I’m not someone who wholeheartedly agrees with the death penalty, but honestly, I’m not someone who rules it out either. When I do agree with the death penalty in those rare cases, it has to be because someone did something truly, truly horrific, and that horrific act must be proven beyond doubt.
Lately, though, those rare cases are getting rarer for me, as I read the history of the death penalty in this country over the last nearly four hundred years, when people were put to death for social transgressions that did not involve taking a life at all, but rather for being the “wrong” race or daring to challenge the power of the state. Certainly some of those folks who have been executed were guilty of murder, but history shows us that the death penalty has been applied overwhelmingly in this country because of class and race bias and not in the service of justice.
Today, I saw a link on Facebook from The Color of Change about a man named Troy Davis, and I’m embarrassed to say, I almost scrolled past it. But when I stopped and read, I’m glad I did. Y’all know I’m from Georgia, and so, the case of Troy Davis hits literally close to home. Here is The Color of Change webpage for him.
There have been several cases in the past few years of Black men who were convicted and sentenced to death based upon eyewitness testimony, only to have DNA evidence exonerate those men. Some of these Brothers have spent at least a decade on death row before getting out. That is indeed horrible, but they are the lucky ones, because we African Americans all know the history, the true stories of other Black men who were put to death for crimes they didn’t commit. In Georgia, as in all the Deep South states, these kinds of stories are all too frequent.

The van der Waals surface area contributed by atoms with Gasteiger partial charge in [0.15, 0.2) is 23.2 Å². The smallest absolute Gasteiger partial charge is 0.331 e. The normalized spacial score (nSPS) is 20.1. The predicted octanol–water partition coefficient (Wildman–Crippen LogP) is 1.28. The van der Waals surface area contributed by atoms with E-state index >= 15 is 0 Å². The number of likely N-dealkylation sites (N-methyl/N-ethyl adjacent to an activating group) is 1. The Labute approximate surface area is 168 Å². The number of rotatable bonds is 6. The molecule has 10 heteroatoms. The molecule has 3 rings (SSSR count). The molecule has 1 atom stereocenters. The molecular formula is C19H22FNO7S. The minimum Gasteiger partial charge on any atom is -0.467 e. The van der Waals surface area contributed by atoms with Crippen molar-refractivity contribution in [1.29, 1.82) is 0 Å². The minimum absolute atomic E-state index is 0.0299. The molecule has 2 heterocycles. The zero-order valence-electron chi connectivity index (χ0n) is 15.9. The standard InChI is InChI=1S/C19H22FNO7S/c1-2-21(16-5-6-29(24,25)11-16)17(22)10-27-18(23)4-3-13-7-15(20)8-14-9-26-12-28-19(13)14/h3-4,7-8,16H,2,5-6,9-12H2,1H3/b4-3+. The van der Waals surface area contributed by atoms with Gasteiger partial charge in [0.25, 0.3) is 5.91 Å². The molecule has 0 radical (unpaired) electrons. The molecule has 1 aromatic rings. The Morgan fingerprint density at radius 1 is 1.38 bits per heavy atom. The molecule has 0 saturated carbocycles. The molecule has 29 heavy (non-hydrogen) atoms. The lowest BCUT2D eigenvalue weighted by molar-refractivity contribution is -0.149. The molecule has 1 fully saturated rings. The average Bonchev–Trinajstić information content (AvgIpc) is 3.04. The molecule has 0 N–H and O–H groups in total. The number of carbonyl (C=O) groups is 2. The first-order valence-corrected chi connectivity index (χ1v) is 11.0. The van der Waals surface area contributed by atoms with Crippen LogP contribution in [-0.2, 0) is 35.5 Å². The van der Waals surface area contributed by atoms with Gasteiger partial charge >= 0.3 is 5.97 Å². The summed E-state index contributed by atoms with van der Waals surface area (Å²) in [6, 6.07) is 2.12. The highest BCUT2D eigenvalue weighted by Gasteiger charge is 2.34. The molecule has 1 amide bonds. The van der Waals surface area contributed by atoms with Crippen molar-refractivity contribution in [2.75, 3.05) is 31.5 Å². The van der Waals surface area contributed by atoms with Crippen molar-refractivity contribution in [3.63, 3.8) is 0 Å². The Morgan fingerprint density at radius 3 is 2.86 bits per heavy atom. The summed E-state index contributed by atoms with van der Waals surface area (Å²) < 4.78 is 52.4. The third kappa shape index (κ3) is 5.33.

Given the current crisis facing the Black community in regards to the prison industrial complex and the rush to imprison Black men–and to make them work as free labor, in some cases–we definitely need to know absolutely that a murder has been committed before a state takes the drastic step of executing a human being.
I don’t sign a lot of things–I’m pretty skeptical–but I want y’all to know that I signed my name to the Color of Change petition to stay the execution of Troy Davis. I am asking everyone who reads this blog not only to sign the petition, but to spread the word about this situation immediately. Time is of the essence.
If we can get the news out about somebody’s latest rap video and get it a million hits on You Tube, surely we can move the news of this man through the internet grapevine to save his life–at least until all the facts of the case are in. Click on this link, please, to sign the Color of Change petition for Troy Davis.
Whether or not you believe in the death penalty—and I’m positive some of y’all do believe, and trust me, I’m not trying to judge if you do—ask yourself this: if this man Troy Davis was your brother or father—or you—wouldn’t you want there to be no doubt at all before an execution took place?
Thank y’all for reading.